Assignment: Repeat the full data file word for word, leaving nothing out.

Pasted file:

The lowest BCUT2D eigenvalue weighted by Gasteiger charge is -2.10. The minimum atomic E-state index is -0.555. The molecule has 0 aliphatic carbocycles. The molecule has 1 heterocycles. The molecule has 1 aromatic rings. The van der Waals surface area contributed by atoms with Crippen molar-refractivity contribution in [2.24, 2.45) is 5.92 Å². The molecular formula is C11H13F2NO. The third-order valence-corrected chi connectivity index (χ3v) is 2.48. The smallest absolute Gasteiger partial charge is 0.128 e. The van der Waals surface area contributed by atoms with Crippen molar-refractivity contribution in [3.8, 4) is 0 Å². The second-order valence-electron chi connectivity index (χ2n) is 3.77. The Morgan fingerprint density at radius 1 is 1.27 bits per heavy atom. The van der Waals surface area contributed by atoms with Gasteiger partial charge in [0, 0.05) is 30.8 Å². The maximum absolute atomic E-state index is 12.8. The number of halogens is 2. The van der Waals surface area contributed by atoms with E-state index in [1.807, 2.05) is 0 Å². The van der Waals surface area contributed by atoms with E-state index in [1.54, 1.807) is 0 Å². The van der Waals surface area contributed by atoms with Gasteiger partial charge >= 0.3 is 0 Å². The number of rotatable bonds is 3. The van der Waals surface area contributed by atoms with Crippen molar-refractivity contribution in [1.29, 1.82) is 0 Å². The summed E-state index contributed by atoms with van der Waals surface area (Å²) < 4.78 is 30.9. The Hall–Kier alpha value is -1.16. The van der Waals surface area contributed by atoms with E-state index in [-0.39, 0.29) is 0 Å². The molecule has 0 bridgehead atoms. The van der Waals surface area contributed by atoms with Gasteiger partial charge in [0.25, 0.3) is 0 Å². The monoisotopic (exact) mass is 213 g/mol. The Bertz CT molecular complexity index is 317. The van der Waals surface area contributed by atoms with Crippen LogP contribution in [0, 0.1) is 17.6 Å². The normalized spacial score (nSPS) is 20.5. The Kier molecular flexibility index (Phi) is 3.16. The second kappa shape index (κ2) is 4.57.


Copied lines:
The lowest BCUT2D eigenvalue weighted by Gasteiger charge is -2.10. The minimum atomic E-state index is -0.555. The molecule has 0 aliphatic carbocycles. The molecule has 1 heterocycles. The molecule has 1 aromatic rings. The van der Waals surface area contributed by atoms with Crippen molar-refractivity contribution in [2.24, 2.45) is 5.92 Å². The molecular formula is C11H13F2NO. The third-order valence-corrected chi connectivity index (χ3v) is 2.48. The smallest absolute Gasteiger partial charge is 0.128 e. The van der Waals surface area contributed by atoms with Crippen molar-refractivity contribution in [3.8, 4) is 0 Å². The second-order valence-electron chi connectivity index (χ2n) is 3.77. The Morgan fingerprint density at radius 1 is 1.27 bits per heavy atom. The van der Waals surface area contributed by atoms with Gasteiger partial charge in [0, 0.05) is 30.8 Å². The maximum absolute atomic E-state index is 12.8. The number of halogens is 2. The van der Waals surface area contributed by atoms with E-state index in [1.807, 2.05) is 0 Å². The van der Waals surface area contributed by atoms with E-state index in [1.54, 1.807) is 0 Å². The van der Waals surface area contributed by atoms with Gasteiger partial charge >= 0.3 is 0 Å². The number of rotatable bonds is 3. The van der Waals surface area contributed by atoms with Crippen molar-refractivity contribution in [1.29, 1.82) is 0 Å². The summed E-state index contributed by atoms with van der Waals surface area (Å²) < 4.78 is 30.9. The Hall–Kier alpha value is -1.16. The van der Waals surface area contributed by atoms with E-state index in [-0.39, 0.29) is 0 Å². The molecule has 0 bridgehead atoms. The van der Waals surface area contributed by atoms with Gasteiger partial charge in [0.25, 0.3) is 0 Å². The monoisotopic (exact) mass is 213 g/mol. The Bertz CT molecular complexity index is 317. The van der Waals surface area contributed by atoms with Crippen LogP contribution in [0, 0.1) is 17.6 Å². The normalized spacial score (nSPS) is 20.5. The Kier molecular flexibility index (Phi) is 3.16. The second kappa shape index (κ2) is 4.57.